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Researchers Develop Computerized Drug Dosage Monitor for Comatose Patients

November 1, 2013
by Gabriel Perna
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Researchers at the Massachusetts Institute of Technology (MIT) have developed a computerized system that tracks a patient’s brain activity and can automatically adjust drug dosages when they’re in a coma.

The system has been tested on rats and the researchers are now planning to begin human trials. According to the researchers, patients in a comatose state, post traumatic brain injury, are induced with anesthesia drugs that can last for days. During this time, nurses need to monitor patients to make sure their brains are at the right level of sedation.

The automated system would be a way to replace the inefficient method, says Emery Brown, a professor of medical engineering in MIT's Institute for Medical Engineering and Science. "Someone has to be constantly coming back and checking on the patient, so that you can hold the brain in a fixed state. Why not build a controller to do that?" state Brown, who is also an anesthesiologist at Massachusetts General Hospital (MGH) and a professor of health sciences and technology at MIT.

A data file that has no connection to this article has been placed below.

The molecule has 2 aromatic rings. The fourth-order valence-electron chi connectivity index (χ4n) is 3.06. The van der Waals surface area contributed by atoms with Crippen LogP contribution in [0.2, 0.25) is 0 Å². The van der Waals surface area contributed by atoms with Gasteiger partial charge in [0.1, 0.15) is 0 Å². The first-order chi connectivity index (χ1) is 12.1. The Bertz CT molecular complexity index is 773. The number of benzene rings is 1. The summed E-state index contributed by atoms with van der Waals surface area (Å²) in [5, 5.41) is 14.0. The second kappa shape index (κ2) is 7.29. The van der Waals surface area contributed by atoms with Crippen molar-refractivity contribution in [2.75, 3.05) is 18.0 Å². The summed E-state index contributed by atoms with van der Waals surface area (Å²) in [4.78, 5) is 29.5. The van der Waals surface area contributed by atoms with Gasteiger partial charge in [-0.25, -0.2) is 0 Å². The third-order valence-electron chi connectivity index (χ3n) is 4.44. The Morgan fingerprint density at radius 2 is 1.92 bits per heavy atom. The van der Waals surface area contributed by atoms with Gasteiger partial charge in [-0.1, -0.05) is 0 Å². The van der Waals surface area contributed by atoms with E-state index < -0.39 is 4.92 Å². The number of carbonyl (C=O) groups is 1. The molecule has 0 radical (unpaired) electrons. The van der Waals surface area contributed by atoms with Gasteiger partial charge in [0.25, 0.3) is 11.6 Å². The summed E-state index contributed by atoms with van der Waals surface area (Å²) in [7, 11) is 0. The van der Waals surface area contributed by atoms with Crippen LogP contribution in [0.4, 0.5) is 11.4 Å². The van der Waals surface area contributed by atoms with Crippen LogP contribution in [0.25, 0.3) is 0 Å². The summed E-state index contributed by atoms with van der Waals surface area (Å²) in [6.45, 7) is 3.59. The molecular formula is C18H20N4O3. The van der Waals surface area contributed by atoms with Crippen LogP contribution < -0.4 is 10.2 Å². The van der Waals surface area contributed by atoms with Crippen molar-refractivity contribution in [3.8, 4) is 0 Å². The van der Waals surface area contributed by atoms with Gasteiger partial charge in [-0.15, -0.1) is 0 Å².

To achieve the coma drug dosage version of autopilot, Brown and his colleagues built a brain-machine interface, which creates direct communication pathway between the brain and an external device that typically assists human cognitive, sensory or motor functions. The device uses an electroencephalogram (EEG) system, a drug-infusion pump, a computer, and a control algorithm to maintain the brain at the right pattern.

According to the researchers, it can increase the depth of a coma almost instantaneously, which is impossible for a human to do accurately by hand. It’s also possible, through the system, to bring them out of the coma, so doctors could conduct neurological tests.

"This approach introduces a methodology where doctors and nurses don't need to guess, but can rely on a computer to figure out — in much more detail and in a time-efficient fashion — how much drug to give,” Sydney Cash, an associate professor of neurology at Harvard Medical School, said in a statement.

Research for this project was funded through the National Institutes of Health.



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